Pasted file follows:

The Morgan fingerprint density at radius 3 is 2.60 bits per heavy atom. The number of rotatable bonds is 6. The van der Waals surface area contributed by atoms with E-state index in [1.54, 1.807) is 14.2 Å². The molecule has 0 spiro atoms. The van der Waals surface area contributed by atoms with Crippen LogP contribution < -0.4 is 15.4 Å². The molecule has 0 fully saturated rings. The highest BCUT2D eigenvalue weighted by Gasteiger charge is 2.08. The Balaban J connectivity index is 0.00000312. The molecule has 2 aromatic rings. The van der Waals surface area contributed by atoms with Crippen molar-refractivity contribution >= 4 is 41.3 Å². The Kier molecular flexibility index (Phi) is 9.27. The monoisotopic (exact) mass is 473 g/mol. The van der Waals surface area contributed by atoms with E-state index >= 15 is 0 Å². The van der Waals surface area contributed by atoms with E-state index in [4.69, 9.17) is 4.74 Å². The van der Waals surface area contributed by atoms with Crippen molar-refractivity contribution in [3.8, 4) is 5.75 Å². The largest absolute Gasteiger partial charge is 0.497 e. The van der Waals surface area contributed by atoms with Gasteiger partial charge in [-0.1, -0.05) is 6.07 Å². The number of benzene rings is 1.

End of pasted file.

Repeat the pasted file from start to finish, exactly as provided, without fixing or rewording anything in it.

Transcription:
The Morgan fingerprint density at radius 3 is 2.60 bits per heavy atom. The number of rotatable bonds is 6. The van der Waals surface area contributed by atoms with E-state index in [1.54, 1.807) is 14.2 Å². The molecule has 0 spiro atoms. The van der Waals surface area contributed by atoms with Crippen LogP contribution < -0.4 is 15.4 Å². The molecule has 0 fully saturated rings. The highest BCUT2D eigenvalue weighted by Gasteiger charge is 2.08. The Balaban J connectivity index is 0.00000312. The molecule has 2 aromatic rings. The van der Waals surface area contributed by atoms with Crippen molar-refractivity contribution >= 4 is 41.3 Å². The Kier molecular flexibility index (Phi) is 9.27. The monoisotopic (exact) mass is 473 g/mol. The van der Waals surface area contributed by atoms with E-state index >= 15 is 0 Å². The van der Waals surface area contributed by atoms with E-state index in [4.69, 9.17) is 4.74 Å². The van der Waals surface area contributed by atoms with Crippen molar-refractivity contribution in [3.8, 4) is 5.75 Å². The largest absolute Gasteiger partial charge is 0.497 e. The van der Waals surface area contributed by atoms with Gasteiger partial charge in [-0.1, -0.05) is 6.07 Å². The number of benzene rings is 1.